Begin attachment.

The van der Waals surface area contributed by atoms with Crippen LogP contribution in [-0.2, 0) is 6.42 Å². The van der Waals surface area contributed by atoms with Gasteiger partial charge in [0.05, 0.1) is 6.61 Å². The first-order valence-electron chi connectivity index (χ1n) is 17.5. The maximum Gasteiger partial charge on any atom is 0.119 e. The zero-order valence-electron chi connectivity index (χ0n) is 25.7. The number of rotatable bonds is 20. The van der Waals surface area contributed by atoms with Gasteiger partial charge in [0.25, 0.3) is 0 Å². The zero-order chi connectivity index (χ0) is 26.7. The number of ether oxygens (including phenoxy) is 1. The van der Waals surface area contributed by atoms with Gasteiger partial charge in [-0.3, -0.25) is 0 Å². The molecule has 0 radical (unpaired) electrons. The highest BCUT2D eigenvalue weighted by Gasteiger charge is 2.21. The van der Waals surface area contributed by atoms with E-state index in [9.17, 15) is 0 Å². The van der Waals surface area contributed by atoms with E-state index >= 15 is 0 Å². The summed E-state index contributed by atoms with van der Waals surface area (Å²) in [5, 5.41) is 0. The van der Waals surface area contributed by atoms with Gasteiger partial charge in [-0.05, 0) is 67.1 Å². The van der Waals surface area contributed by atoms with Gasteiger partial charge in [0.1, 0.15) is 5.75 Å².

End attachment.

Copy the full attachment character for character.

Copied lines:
The van der Waals surface area contributed by atoms with Crippen LogP contribution in [-0.2, 0) is 6.42 Å². The van der Waals surface area contributed by atoms with Gasteiger partial charge in [0.05, 0.1) is 6.61 Å². The first-order valence-electron chi connectivity index (χ1n) is 17.5. The maximum Gasteiger partial charge on any atom is 0.119 e. The zero-order valence-electron chi connectivity index (χ0n) is 25.7. The number of rotatable bonds is 20. The van der Waals surface area contributed by atoms with Gasteiger partial charge in [0.25, 0.3) is 0 Å². The zero-order chi connectivity index (χ0) is 26.7. The number of ether oxygens (including phenoxy) is 1. The van der Waals surface area contributed by atoms with Gasteiger partial charge in [-0.3, -0.25) is 0 Å². The molecule has 0 radical (unpaired) electrons. The highest BCUT2D eigenvalue weighted by Gasteiger charge is 2.21. The van der Waals surface area contributed by atoms with E-state index in [9.17, 15) is 0 Å². The van der Waals surface area contributed by atoms with E-state index >= 15 is 0 Å². The summed E-state index contributed by atoms with van der Waals surface area (Å²) in [5, 5.41) is 0. The van der Waals surface area contributed by atoms with Gasteiger partial charge in [-0.05, 0) is 67.1 Å². The van der Waals surface area contributed by atoms with Gasteiger partial charge in [0.1, 0.15) is 5.75 Å².